He had not remained unnoticed by any of the great lords who had sought the Emperor in Sal Yuste and met him. The Venetian ambassador Bodoaro, had asked the name of the splendid young noble.

Even when Death was already stretching hi hand toward the Emperor, he was still overburdened with business, and the heretical agitation which was discovered at that time in Spain had caused him much sorrow, especially as men and women whom he knew personally, belonging to the distinguished families of Posa and De Rojas, has taken part in it.

The monarch's end came more quickly than was expected. He had been unable to attend the auto-da-fe at which the heretics were committed to the flames. He would have done so gladly, and after this mournful experience even regretted that he had granted the German misleader, Luther, the safe conduct promised.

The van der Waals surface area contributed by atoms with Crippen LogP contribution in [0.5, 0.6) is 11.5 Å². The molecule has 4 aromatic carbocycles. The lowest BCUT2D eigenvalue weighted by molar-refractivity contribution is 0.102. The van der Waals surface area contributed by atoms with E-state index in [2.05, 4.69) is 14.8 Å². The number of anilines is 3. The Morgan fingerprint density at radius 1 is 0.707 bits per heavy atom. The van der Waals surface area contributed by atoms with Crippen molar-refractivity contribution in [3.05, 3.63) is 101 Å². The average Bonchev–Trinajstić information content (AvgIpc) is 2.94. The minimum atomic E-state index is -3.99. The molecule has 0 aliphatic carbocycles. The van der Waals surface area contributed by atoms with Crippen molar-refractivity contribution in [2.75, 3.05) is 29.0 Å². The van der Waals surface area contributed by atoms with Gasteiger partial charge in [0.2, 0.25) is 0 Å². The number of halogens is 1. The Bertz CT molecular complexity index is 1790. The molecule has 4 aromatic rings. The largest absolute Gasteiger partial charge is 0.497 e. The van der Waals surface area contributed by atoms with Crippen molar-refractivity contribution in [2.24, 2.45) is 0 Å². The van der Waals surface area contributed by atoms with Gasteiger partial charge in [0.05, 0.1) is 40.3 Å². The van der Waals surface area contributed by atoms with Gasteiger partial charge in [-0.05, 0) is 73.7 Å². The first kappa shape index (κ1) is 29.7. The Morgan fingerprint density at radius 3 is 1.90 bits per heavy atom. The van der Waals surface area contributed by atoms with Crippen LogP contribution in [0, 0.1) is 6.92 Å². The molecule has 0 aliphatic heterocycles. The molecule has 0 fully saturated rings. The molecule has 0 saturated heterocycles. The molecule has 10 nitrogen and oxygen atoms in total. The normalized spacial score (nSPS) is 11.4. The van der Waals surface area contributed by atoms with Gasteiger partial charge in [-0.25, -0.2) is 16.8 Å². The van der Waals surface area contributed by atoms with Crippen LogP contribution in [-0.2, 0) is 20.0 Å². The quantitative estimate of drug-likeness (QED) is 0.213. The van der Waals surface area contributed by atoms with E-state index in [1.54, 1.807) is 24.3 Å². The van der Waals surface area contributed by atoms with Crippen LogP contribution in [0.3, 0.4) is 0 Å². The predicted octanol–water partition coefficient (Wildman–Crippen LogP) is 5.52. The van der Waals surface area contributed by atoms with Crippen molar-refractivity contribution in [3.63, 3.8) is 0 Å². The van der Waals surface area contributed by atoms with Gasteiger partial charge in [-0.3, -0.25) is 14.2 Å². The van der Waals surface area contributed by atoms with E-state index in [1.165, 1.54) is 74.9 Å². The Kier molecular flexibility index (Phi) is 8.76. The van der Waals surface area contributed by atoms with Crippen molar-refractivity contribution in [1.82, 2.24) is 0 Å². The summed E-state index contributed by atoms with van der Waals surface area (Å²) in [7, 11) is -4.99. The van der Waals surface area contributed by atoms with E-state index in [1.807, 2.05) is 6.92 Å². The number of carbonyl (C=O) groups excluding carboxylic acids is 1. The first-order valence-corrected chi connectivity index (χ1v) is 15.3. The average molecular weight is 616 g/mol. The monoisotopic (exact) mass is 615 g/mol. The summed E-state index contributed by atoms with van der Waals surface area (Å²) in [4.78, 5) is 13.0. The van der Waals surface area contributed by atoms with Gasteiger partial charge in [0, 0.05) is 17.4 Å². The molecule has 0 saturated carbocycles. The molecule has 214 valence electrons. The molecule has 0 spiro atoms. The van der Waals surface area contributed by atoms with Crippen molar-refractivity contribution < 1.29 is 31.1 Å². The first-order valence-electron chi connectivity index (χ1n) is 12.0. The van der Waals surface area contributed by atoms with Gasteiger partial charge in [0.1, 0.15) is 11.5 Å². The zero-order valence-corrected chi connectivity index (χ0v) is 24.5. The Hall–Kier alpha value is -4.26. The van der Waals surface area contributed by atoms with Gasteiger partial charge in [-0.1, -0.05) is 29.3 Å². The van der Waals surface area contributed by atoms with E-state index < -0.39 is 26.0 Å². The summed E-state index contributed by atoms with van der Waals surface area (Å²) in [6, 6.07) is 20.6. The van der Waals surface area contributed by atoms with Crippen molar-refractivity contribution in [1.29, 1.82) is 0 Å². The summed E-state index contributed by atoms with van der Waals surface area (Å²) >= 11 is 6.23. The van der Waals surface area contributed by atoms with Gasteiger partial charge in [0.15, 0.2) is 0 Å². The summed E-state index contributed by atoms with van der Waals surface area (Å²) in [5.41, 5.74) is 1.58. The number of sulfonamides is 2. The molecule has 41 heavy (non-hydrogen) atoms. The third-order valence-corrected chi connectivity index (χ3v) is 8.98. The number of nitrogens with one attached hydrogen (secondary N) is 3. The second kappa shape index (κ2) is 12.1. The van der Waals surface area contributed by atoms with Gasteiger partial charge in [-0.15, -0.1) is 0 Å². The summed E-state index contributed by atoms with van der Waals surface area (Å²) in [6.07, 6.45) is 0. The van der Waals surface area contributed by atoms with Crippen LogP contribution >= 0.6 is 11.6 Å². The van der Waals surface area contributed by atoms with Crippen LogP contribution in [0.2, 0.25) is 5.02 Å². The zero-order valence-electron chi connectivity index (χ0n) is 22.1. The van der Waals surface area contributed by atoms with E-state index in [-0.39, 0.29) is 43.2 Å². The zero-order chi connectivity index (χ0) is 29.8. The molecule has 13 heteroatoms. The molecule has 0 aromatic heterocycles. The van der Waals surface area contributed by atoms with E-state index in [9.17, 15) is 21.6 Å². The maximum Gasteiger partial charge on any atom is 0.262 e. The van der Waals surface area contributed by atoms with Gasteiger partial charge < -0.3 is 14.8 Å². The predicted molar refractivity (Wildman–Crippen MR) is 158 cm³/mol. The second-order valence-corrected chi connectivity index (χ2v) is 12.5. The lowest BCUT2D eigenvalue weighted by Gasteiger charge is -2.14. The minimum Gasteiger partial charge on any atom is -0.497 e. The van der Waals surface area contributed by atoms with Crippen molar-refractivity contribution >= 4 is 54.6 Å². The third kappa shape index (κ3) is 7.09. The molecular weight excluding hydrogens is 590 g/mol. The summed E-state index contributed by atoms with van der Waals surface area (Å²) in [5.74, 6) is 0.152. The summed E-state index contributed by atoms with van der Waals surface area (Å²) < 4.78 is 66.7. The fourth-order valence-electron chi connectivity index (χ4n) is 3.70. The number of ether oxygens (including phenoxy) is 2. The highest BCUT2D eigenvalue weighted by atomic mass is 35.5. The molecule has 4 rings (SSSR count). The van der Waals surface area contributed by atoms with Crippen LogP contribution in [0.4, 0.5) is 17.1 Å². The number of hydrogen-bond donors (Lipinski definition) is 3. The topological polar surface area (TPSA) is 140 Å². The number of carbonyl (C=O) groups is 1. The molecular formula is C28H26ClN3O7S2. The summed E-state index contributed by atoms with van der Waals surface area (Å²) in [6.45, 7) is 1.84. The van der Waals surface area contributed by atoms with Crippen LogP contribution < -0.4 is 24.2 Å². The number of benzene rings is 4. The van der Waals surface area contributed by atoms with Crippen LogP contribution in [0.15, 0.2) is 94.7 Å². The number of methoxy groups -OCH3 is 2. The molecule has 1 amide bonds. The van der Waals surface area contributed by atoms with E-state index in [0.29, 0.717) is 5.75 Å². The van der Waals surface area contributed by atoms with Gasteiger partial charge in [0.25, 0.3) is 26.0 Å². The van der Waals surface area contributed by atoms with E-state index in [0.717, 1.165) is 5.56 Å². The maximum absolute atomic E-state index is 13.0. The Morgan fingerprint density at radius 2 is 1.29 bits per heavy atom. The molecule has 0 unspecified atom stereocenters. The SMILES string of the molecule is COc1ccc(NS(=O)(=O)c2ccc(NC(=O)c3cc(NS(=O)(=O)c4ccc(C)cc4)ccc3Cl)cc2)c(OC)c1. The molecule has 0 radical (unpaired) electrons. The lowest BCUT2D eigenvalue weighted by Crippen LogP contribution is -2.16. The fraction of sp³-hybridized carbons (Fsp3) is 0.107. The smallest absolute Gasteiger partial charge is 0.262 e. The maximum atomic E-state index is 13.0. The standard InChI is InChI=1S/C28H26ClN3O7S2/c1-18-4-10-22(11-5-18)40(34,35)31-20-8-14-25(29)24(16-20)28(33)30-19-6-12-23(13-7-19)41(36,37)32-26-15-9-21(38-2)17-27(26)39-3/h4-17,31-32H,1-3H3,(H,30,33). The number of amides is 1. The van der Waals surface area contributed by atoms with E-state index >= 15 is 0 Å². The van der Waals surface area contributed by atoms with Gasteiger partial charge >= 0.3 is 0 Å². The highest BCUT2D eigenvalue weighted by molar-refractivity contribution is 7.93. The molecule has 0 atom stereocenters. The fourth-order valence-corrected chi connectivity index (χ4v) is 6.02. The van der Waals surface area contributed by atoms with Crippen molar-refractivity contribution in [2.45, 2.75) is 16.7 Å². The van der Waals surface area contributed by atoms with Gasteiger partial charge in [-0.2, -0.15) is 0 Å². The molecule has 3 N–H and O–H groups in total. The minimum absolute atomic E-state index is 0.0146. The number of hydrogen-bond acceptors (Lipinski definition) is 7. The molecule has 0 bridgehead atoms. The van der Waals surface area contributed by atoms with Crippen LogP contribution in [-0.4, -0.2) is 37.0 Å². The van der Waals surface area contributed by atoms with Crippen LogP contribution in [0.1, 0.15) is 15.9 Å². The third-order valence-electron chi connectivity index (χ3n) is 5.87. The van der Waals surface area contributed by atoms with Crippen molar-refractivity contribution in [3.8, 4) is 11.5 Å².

Before a fatal weakness suddenly attacked him his health had been rather better than before; then his voice failed, and Quijada was compelled to kneel beside his bed that he might understand what he wished to impress upon him. While doing so, the dying man had expressed the desire that Don Luis would commend Geronimo to the love of his son Philip.

He had also remembered the love of better days, and when Barbara insisted upon learning what he had said of her, Wolf, who had heard it from Don Luis, did not withhold it.

He had complained of her perverse nature. Had she obediently gone to the convent, he might have spared himself and her the sorrow of holding her so rigidly aloof from his person. Finally, he had spoken of her singing with rapturous delight. At night the "Quia amore langueo" from the Mary motet had echoed softly from his lips, and when he perceived that Don Luis had heard him, he murmured that this peerless cry of longing, reminded him not of the earthly but the heavenly love.